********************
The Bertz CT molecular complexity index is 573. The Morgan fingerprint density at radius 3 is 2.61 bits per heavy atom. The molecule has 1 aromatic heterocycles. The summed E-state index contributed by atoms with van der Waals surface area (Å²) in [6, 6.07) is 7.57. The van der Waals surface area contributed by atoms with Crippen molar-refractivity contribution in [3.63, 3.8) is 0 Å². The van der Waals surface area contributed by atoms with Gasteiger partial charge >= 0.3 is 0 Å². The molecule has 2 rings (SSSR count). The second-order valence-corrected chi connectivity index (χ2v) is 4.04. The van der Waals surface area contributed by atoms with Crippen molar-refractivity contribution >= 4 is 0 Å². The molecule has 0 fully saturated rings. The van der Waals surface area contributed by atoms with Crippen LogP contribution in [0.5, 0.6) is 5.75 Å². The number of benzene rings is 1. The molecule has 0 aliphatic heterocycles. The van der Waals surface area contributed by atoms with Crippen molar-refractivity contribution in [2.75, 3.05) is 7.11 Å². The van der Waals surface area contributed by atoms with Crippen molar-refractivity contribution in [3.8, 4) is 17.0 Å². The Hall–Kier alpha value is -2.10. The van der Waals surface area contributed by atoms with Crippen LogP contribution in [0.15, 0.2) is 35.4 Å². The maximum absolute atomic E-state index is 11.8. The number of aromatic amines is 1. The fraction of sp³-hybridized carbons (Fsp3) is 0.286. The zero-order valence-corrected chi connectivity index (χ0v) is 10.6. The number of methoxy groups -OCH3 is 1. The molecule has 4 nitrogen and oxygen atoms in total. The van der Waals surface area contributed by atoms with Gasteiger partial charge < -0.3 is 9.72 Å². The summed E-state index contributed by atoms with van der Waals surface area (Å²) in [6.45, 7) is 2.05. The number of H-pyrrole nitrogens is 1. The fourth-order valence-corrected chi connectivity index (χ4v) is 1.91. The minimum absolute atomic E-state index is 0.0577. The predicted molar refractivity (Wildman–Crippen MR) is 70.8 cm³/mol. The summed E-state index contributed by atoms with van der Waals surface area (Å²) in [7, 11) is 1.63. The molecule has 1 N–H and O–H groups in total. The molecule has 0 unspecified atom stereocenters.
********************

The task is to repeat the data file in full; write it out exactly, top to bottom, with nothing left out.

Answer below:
The Bertz CT molecular complexity index is 573. The Morgan fingerprint density at radius 3 is 2.61 bits per heavy atom. The molecule has 1 aromatic heterocycles. The summed E-state index contributed by atoms with van der Waals surface area (Å²) in [6, 6.07) is 7.57. The van der Waals surface area contributed by atoms with Crippen molar-refractivity contribution in [3.63, 3.8) is 0 Å². The van der Waals surface area contributed by atoms with Gasteiger partial charge >= 0.3 is 0 Å². The molecule has 2 rings (SSSR count). The second-order valence-corrected chi connectivity index (χ2v) is 4.04. The van der Waals surface area contributed by atoms with Crippen molar-refractivity contribution >= 4 is 0 Å². The molecule has 0 fully saturated rings. The van der Waals surface area contributed by atoms with Crippen LogP contribution in [0.5, 0.6) is 5.75 Å². The number of benzene rings is 1. The molecule has 0 aliphatic heterocycles. The van der Waals surface area contributed by atoms with Crippen molar-refractivity contribution in [2.75, 3.05) is 7.11 Å². The van der Waals surface area contributed by atoms with Crippen molar-refractivity contribution in [3.8, 4) is 17.0 Å². The Hall–Kier alpha value is -2.10. The van der Waals surface area contributed by atoms with Crippen LogP contribution in [0.15, 0.2) is 35.4 Å². The maximum absolute atomic E-state index is 11.8. The number of aromatic amines is 1. The fraction of sp³-hybridized carbons (Fsp3) is 0.286. The zero-order valence-corrected chi connectivity index (χ0v) is 10.6. The number of methoxy groups -OCH3 is 1. The molecule has 4 nitrogen and oxygen atoms in total. The van der Waals surface area contributed by atoms with Gasteiger partial charge < -0.3 is 9.72 Å². The summed E-state index contributed by atoms with van der Waals surface area (Å²) in [6.45, 7) is 2.05. The number of H-pyrrole nitrogens is 1. The fourth-order valence-corrected chi connectivity index (χ4v) is 1.91. The minimum absolute atomic E-state index is 0.0577. The predicted molar refractivity (Wildman–Crippen MR) is 70.8 cm³/mol. The summed E-state index contributed by atoms with van der Waals surface area (Å²) in [7, 11) is 1.63. The molecule has 1 N–H and O–H groups in total. The molecule has 0 unspecified atom stereocenters.